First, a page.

The sector is a major driver of economic development, global connectivity and the livelihood of some of the populations and businesses most vulnerable to, and hard hit by, the pandemic. In 2019, T&T’s direct, indirect and induced GDP accounted for about 10% of global GDP. For many emerging economies, T&T is a major source of export revenue, foreign exchange earnings and investment. Research has shown that T&T growth can support social progress and create opportunities and well-being for communities, so supporting travel and tourism development and recovery will be critical.
In the shorter term, challenges such as reduced capacity, geopolitical tensions and labour shortages are slowing recovery. However, opportunities have been created in markets such as domestic and nature-based tourism, the rise of digital nomads and “bleisure” travel – the addition of leisure activities to business travel. Many countries have provided incentives to boost domestic tourism. For example, Singapore, South Korea, Japan and Hong Kong SAR, China, have rolled out programmes that provide discounts, coupons and subsidies for domestic travel. The trends towards more rural and nature-based tourism offer an opportunity for less-developed economies to harness the benefits of travel and tourism given that the distribution and quality of natural assets are less tied to performance in economic development, with natural resources being one of the few pillars where non-high income economies typically outperform high-income countries. The travel and tourism sector stakeholders’ ability to adapt under these conditions highlights its capacity for adaptation and flexibility.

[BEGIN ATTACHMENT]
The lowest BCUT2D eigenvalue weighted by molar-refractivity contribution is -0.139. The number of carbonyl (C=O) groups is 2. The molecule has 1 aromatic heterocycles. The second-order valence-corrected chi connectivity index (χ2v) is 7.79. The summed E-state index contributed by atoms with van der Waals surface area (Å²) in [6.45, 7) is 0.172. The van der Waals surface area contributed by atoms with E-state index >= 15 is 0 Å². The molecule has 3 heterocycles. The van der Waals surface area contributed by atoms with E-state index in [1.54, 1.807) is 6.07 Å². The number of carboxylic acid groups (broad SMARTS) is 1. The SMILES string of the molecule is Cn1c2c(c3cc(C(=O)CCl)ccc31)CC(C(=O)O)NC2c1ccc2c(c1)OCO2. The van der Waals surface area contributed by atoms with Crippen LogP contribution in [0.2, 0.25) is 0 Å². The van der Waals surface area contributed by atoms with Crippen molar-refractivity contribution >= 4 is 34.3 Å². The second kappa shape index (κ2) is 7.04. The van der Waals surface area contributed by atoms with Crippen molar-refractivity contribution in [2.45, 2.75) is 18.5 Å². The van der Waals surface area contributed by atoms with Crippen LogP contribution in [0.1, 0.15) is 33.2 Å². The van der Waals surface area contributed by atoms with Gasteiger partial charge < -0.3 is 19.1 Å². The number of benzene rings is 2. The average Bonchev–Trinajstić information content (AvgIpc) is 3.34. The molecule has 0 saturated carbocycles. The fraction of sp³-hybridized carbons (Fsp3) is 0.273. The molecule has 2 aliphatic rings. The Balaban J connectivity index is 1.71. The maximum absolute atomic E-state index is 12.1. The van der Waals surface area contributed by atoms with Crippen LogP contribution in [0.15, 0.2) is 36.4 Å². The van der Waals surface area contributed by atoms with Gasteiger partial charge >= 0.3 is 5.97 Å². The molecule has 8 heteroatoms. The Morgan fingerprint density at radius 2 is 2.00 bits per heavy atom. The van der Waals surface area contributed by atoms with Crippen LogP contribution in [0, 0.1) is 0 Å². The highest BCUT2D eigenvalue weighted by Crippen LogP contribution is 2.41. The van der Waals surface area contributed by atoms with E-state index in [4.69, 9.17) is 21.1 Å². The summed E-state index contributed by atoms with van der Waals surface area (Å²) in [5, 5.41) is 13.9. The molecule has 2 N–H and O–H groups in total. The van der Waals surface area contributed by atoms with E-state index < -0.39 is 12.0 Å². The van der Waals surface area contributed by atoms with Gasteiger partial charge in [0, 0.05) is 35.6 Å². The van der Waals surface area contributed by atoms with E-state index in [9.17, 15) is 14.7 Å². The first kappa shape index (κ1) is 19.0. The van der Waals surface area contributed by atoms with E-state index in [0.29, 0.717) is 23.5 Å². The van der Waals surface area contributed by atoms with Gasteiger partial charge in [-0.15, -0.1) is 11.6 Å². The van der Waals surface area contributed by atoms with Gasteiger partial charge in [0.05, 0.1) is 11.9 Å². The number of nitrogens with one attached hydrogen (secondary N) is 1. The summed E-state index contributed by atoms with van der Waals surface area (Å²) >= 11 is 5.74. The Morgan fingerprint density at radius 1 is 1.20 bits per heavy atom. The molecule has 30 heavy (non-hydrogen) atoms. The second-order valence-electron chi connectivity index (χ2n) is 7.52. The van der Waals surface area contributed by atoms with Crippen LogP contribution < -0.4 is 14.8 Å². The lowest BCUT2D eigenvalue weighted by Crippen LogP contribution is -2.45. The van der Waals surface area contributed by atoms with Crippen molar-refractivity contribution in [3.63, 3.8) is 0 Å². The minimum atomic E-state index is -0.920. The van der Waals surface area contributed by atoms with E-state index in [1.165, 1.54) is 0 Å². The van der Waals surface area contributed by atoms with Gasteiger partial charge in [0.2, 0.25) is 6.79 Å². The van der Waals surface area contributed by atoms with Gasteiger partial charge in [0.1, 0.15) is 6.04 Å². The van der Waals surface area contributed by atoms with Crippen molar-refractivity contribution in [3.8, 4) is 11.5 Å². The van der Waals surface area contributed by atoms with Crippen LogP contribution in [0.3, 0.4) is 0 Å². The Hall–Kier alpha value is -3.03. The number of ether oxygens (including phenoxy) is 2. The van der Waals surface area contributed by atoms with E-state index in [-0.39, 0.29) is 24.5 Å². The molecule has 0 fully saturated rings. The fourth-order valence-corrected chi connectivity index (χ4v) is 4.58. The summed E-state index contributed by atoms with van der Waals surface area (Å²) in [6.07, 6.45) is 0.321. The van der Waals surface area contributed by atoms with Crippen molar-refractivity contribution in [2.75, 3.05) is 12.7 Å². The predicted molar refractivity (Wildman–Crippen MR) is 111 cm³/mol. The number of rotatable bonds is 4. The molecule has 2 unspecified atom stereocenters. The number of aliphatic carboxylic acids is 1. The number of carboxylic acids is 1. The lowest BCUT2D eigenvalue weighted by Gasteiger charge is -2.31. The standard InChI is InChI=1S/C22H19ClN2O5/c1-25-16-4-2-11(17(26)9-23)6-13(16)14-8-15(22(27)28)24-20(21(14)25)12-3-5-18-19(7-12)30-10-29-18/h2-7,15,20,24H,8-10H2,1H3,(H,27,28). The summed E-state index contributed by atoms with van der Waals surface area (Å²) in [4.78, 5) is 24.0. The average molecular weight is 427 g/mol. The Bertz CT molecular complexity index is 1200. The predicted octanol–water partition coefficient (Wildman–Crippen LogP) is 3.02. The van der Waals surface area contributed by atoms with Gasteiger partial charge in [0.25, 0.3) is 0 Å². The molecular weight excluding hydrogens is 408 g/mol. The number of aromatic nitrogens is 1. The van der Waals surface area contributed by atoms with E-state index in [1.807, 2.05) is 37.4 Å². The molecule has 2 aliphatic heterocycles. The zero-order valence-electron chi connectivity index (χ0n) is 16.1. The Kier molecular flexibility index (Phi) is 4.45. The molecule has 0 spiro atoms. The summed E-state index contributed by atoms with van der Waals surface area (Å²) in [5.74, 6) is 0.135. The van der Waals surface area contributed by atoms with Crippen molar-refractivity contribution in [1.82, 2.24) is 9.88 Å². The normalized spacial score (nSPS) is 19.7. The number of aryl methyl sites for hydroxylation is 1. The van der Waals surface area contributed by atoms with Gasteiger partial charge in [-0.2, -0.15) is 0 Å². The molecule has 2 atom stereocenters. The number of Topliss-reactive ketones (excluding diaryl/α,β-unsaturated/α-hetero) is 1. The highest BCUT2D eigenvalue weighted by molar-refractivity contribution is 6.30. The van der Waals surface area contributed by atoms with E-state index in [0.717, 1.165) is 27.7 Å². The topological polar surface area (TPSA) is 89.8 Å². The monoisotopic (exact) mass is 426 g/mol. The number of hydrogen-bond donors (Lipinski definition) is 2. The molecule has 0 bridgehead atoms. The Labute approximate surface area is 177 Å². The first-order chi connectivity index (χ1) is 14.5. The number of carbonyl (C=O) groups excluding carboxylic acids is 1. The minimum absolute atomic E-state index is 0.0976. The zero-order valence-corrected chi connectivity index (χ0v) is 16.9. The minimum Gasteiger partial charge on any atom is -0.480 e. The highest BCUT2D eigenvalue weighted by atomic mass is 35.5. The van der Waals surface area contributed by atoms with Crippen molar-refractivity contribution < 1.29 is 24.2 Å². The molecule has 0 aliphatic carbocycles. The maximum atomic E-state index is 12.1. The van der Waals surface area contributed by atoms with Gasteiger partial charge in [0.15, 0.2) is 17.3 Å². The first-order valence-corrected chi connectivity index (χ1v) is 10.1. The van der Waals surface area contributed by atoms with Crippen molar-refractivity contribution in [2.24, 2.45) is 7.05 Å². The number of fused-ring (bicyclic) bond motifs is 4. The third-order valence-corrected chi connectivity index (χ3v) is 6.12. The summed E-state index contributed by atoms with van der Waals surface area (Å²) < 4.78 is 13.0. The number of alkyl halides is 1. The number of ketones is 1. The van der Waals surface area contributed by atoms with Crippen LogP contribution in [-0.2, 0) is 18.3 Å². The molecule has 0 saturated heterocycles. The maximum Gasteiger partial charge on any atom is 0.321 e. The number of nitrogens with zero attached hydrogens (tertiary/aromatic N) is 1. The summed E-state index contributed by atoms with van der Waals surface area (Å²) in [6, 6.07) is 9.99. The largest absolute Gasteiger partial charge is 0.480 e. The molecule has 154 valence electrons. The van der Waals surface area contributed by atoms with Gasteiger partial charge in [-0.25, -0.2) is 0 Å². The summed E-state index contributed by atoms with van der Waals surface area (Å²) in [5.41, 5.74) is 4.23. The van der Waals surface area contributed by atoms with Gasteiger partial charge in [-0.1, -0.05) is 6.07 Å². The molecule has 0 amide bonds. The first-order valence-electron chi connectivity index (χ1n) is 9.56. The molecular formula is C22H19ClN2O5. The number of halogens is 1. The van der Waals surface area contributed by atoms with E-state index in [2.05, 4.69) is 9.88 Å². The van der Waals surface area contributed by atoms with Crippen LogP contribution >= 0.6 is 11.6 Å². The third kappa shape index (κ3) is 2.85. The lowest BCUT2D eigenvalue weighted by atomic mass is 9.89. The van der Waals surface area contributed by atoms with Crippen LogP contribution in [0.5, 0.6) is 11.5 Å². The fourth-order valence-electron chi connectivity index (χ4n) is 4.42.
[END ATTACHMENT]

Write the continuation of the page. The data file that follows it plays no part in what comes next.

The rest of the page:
Amid the current challenges, shifting demand dynamics and future opportunities and risks, a more inclusive, sustainable and resilient travel and tourism sector can be – and needs to be – built, says the publication. But this calls for thoughtful and effective consideration. It also requires leveraging development drivers and strategies. This can be done by: restoring and accelerating international openness and consumer confidence through, for example, improved health and security; building favourable and inclusive labour, business and socioeconomic conditions; focusing more on environmental sustainability; strengthening the management of tourism demand and impact; and investing in digital technology.